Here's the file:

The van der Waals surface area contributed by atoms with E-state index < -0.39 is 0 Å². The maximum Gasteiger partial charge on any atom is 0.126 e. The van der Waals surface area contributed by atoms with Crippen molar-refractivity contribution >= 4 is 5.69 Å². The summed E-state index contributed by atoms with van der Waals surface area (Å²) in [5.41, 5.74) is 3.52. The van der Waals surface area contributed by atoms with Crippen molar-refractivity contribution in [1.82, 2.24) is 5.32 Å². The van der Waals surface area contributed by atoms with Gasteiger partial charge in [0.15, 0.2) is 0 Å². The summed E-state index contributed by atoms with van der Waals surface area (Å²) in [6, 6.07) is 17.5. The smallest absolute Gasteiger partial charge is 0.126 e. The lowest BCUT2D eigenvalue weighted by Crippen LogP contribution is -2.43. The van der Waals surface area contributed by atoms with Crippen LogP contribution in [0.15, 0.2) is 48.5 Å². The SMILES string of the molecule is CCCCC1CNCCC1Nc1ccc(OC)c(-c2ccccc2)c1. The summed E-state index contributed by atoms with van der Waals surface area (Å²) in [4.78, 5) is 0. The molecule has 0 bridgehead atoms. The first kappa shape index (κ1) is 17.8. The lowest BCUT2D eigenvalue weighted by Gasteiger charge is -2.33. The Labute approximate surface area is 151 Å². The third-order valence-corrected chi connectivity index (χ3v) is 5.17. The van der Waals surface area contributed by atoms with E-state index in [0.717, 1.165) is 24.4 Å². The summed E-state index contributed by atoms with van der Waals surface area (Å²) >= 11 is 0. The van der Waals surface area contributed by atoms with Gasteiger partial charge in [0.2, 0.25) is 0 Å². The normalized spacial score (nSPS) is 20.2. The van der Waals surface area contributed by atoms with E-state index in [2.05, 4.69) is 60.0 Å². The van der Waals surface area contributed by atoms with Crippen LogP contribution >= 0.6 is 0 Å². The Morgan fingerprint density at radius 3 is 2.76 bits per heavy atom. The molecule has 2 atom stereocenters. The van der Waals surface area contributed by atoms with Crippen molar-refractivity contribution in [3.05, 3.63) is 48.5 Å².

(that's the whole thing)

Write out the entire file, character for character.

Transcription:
The van der Waals surface area contributed by atoms with E-state index < -0.39 is 0 Å². The maximum Gasteiger partial charge on any atom is 0.126 e. The van der Waals surface area contributed by atoms with Crippen molar-refractivity contribution >= 4 is 5.69 Å². The summed E-state index contributed by atoms with van der Waals surface area (Å²) in [5.41, 5.74) is 3.52. The van der Waals surface area contributed by atoms with Crippen molar-refractivity contribution in [1.82, 2.24) is 5.32 Å². The van der Waals surface area contributed by atoms with Gasteiger partial charge in [0.15, 0.2) is 0 Å². The summed E-state index contributed by atoms with van der Waals surface area (Å²) in [6, 6.07) is 17.5. The smallest absolute Gasteiger partial charge is 0.126 e. The lowest BCUT2D eigenvalue weighted by Crippen LogP contribution is -2.43. The van der Waals surface area contributed by atoms with Crippen LogP contribution in [0.15, 0.2) is 48.5 Å². The SMILES string of the molecule is CCCCC1CNCCC1Nc1ccc(OC)c(-c2ccccc2)c1. The summed E-state index contributed by atoms with van der Waals surface area (Å²) in [4.78, 5) is 0. The molecule has 0 bridgehead atoms. The first kappa shape index (κ1) is 17.8. The lowest BCUT2D eigenvalue weighted by Gasteiger charge is -2.33. The Labute approximate surface area is 151 Å². The third-order valence-corrected chi connectivity index (χ3v) is 5.17. The van der Waals surface area contributed by atoms with E-state index in [0.717, 1.165) is 24.4 Å². The summed E-state index contributed by atoms with van der Waals surface area (Å²) >= 11 is 0. The van der Waals surface area contributed by atoms with Gasteiger partial charge in [0.2, 0.25) is 0 Å². The normalized spacial score (nSPS) is 20.2. The van der Waals surface area contributed by atoms with E-state index in [2.05, 4.69) is 60.0 Å². The van der Waals surface area contributed by atoms with Crippen LogP contribution >= 0.6 is 0 Å². The Morgan fingerprint density at radius 3 is 2.76 bits per heavy atom. The molecule has 2 atom stereocenters. The van der Waals surface area contributed by atoms with Crippen molar-refractivity contribution in [3.05, 3.63) is 48.5 Å².